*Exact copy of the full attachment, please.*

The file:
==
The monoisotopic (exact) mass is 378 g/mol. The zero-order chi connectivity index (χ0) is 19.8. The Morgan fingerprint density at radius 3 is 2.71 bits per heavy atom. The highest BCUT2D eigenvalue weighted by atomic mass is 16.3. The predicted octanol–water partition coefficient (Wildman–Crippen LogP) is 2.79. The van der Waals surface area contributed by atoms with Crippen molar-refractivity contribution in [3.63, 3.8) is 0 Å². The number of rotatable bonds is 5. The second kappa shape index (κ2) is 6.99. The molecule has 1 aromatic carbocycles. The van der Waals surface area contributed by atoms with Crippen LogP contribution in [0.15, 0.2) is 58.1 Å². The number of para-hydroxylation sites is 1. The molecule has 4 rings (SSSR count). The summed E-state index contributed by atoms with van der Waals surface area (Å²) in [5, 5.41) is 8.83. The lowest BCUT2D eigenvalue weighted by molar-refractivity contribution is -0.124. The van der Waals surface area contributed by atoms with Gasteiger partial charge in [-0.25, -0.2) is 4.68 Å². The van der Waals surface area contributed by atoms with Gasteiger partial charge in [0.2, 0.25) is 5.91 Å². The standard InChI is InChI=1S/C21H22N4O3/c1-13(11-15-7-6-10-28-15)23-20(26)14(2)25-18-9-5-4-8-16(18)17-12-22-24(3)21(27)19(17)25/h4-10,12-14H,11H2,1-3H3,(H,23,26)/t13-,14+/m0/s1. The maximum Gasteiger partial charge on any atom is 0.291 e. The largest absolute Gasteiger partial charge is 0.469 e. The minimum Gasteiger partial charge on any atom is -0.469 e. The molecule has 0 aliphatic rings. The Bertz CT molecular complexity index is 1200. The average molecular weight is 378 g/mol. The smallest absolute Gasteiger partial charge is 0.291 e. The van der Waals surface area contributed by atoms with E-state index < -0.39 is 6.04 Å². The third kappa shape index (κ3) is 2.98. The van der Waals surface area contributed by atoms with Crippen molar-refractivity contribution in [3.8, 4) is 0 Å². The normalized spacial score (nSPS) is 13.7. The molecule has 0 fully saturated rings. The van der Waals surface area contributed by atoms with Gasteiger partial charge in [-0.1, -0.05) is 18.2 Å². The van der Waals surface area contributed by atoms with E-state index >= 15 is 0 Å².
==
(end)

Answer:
The monoisotopic (exact) mass is 378 g/mol. The zero-order chi connectivity index (χ0) is 19.8. The Morgan fingerprint density at radius 3 is 2.71 bits per heavy atom. The highest BCUT2D eigenvalue weighted by atomic mass is 16.3. The predicted octanol–water partition coefficient (Wildman–Crippen LogP) is 2.79. The van der Waals surface area contributed by atoms with Crippen molar-refractivity contribution in [3.63, 3.8) is 0 Å². The number of rotatable bonds is 5. The second kappa shape index (κ2) is 6.99. The molecule has 1 aromatic carbocycles. The van der Waals surface area contributed by atoms with Crippen LogP contribution in [0.15, 0.2) is 58.1 Å². The number of para-hydroxylation sites is 1. The molecule has 4 rings (SSSR count). The summed E-state index contributed by atoms with van der Waals surface area (Å²) in [5, 5.41) is 8.83. The lowest BCUT2D eigenvalue weighted by molar-refractivity contribution is -0.124. The van der Waals surface area contributed by atoms with Gasteiger partial charge in [-0.25, -0.2) is 4.68 Å². The van der Waals surface area contributed by atoms with Gasteiger partial charge in [0.2, 0.25) is 5.91 Å². The standard InChI is InChI=1S/C21H22N4O3/c1-13(11-15-7-6-10-28-15)23-20(26)14(2)25-18-9-5-4-8-16(18)17-12-22-24(3)21(27)19(17)25/h4-10,12-14H,11H2,1-3H3,(H,23,26)/t13-,14+/m0/s1. The maximum Gasteiger partial charge on any atom is 0.291 e. The largest absolute Gasteiger partial charge is 0.469 e. The minimum Gasteiger partial charge on any atom is -0.469 e. The molecule has 0 aliphatic rings. The Bertz CT molecular complexity index is 1200. The average molecular weight is 378 g/mol. The smallest absolute Gasteiger partial charge is 0.291 e. The van der Waals surface area contributed by atoms with E-state index < -0.39 is 6.04 Å². The third kappa shape index (κ3) is 2.98. The van der Waals surface area contributed by atoms with Crippen molar-refractivity contribution in [3.8, 4) is 0 Å². The normalized spacial score (nSPS) is 13.7. The molecule has 0 fully saturated rings. The van der Waals surface area contributed by atoms with Gasteiger partial charge in [-0.1, -0.05) is 18.2 Å². The van der Waals surface area contributed by atoms with E-state index >= 15 is 0 Å².